Many parts of the country, particularly the capital cities, including Accra, are lit with many colourful lights.
The various airwaves, radio and television are rocking with carol music and seasonal movies and documentaries.
While shops and restaurants, among others, are also stocked with new consignments meant for the season, corporate buildings have been draped with different decorations.
All these signal one fact, Christmas is here once again.
The brisk business by traders coupled with the mad rush to town for last minute shopping bear testimony to the fact that the season is here.
Exactly five days from today, all the frantic preparation towards Christmas Day will be crowned with various activities including church services, parties, jamborees, among many other merry-making events.
This year’s Yuletide celebrations have come at a crucial time when the economy is at its worst state in decades raising the cost of living to levels unbearable for many.
The general price levels in the country since the beginning of the second quarter of last year has not been the best as the development has badly eaten into the disposable incomes of the people.
The country’s inflation rate surged to 50.3 per cent in the month of November compared with the 40.4 per cent rate recorded for the month of October.
It is the first in 27 years since inflation rate had gone beyond the 50 per cent mark. The increase is also the 18th consecutive time that the rate had ballooned, a development which is expected to further impact the already high lending rates, among other things.
Last month’s inflation was driven by the sharp rises in the prices of housing, water, electricity, gas and other fuels division which recorded an inflation rate of 79.1 per cent.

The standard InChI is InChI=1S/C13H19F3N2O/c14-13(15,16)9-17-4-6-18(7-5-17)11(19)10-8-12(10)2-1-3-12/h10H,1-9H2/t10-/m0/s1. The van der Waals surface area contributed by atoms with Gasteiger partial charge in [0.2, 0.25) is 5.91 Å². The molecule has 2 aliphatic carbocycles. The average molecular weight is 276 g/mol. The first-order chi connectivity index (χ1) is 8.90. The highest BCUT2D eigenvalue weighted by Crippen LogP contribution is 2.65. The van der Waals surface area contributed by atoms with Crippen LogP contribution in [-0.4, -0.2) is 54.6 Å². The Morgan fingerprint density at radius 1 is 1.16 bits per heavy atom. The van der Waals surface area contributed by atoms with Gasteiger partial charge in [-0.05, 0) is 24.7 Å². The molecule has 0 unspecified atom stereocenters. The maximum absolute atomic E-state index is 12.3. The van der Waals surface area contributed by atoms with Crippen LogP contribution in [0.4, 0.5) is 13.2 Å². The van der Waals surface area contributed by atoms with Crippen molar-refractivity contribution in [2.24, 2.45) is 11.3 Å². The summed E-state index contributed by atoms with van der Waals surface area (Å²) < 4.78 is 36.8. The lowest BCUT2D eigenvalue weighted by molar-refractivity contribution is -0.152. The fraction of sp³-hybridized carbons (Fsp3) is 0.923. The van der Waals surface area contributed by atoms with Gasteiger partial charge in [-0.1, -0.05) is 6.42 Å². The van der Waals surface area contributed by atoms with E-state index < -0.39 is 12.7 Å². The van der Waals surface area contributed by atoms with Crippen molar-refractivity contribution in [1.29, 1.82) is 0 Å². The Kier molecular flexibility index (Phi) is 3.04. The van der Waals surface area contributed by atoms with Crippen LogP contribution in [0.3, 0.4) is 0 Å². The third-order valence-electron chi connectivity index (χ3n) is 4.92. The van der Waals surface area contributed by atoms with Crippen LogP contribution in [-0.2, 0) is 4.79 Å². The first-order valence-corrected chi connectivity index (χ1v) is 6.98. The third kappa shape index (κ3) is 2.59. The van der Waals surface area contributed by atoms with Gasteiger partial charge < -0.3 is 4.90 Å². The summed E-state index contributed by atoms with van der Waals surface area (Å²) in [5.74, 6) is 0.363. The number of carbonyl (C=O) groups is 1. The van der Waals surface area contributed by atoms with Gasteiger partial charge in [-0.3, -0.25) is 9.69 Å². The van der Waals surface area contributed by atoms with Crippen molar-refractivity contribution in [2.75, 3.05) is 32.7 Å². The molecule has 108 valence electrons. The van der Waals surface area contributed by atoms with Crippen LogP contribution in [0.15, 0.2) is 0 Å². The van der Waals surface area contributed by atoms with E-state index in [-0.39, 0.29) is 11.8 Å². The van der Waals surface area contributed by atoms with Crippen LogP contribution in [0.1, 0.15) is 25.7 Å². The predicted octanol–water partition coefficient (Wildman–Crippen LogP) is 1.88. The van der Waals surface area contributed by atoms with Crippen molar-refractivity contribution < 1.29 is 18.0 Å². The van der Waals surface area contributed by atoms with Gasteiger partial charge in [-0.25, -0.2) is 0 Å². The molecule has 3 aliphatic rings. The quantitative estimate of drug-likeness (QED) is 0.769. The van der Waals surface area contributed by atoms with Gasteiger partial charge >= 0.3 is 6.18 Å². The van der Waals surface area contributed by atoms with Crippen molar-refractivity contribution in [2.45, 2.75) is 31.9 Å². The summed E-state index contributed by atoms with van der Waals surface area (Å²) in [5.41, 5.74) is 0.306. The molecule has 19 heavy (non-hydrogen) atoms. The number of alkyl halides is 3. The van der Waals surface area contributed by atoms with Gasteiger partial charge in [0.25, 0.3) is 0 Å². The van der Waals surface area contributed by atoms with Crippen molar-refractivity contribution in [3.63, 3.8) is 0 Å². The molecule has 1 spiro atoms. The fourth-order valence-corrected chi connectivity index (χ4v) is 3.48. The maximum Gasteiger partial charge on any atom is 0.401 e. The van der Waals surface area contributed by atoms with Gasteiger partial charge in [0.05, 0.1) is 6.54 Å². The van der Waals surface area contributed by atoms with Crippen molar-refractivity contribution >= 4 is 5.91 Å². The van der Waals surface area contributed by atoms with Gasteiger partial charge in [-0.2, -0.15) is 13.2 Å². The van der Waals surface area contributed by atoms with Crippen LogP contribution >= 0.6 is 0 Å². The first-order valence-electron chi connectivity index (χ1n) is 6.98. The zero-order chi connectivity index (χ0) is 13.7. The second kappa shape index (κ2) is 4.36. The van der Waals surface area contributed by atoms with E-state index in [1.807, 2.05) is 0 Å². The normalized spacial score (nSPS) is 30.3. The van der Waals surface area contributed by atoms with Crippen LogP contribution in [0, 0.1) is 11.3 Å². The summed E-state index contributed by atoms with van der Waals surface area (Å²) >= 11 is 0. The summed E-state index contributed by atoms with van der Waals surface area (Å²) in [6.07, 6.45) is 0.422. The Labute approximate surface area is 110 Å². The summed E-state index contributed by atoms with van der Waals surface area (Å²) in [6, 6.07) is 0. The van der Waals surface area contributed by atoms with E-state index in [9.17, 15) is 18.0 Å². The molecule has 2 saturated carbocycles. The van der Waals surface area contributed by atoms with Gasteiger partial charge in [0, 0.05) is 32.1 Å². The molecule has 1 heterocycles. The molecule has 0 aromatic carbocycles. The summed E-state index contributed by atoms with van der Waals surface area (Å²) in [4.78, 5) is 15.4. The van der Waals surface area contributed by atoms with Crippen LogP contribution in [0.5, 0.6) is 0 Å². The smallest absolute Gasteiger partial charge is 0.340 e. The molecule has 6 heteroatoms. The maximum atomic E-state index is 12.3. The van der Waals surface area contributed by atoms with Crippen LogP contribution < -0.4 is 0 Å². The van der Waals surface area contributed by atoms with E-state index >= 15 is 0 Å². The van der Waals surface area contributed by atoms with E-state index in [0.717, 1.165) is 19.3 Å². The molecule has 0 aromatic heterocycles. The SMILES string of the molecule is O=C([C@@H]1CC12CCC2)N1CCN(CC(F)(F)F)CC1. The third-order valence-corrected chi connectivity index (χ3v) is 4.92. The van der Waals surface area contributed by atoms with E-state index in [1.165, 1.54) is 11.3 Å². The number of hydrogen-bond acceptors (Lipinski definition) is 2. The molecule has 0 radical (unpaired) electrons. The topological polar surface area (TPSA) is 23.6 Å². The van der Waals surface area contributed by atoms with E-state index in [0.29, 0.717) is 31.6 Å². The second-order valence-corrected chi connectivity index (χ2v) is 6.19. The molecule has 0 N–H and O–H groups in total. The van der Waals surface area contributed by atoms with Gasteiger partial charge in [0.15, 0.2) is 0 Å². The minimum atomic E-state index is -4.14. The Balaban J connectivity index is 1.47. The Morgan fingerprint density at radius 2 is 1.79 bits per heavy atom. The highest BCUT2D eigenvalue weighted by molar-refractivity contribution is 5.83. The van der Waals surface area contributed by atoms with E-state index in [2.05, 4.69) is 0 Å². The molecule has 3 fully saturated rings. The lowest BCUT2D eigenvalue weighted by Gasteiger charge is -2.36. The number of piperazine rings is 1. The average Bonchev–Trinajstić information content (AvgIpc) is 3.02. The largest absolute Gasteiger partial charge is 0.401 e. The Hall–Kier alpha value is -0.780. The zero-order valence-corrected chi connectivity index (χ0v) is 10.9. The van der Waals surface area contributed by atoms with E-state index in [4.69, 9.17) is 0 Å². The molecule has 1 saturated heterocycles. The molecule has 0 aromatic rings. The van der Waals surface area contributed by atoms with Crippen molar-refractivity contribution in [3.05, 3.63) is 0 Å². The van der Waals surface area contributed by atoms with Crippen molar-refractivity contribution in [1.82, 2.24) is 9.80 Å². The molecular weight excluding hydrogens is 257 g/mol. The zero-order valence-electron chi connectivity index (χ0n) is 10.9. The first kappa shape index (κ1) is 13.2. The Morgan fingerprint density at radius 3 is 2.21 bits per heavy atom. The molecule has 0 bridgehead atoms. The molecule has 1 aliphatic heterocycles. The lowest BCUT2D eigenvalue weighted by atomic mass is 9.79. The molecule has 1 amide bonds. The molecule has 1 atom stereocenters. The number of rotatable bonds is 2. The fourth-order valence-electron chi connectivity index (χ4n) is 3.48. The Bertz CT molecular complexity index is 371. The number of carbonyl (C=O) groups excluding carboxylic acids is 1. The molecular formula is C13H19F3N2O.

This was followed by furnishings and household equipment (65.7 per cent); transport (63.1 per cent); personal care, social protection and miscellaneous goods and services (56.3 per cent) as well as food and non-alcoholic beverages 55.3 per cent.
The education division and the insurance and financial services division recorded the lowest inflation rates of 10.7 per cent and 10.2 per cent, respectively.
Hope for good Yuletide
The Ghana cedi traded at an all-time high of GH¢14.20 to $1 in the first week of December, but after the launch of the Debt Exchange Programme, the local currency has stabilised and currently trade below GHc7.99 to $1 dollar.
Unfortunately, however, the latest development is yet to be felt on the general prices of goods on the market, particularly at this time of the year when traders are always cashing in on the season to make super normal profit.
Some traders are arguing that their imports were done at the old cedi to dollar rate and, therefore, they are unable to reduce the prices until next month when the appreciating cedi impact will be felt.
Meanwhile, the rebound of the local currency is a long way from offsetting the almost 55 per cent loss in the value of the cedi between January and November 24, this year.
However, with the prices of petroleum products and transport fares going down, the mental pressure will reduce with hope in sight in the coming weeks after the festivities.
There is pressure mounting on traders to reduce their prices.
But the Ghana Union of Traders Association (GUTA) has asked its members to strike the averages and sell at what can at least make them break even.
It is expected that the profiteering mentality of traders at this time of the year will not override the calls for them to empathise with their customers who have endured the hardships brought on them as a result of a falling cedi, high petroleum prices and transport fares, among other harsh economic indicators.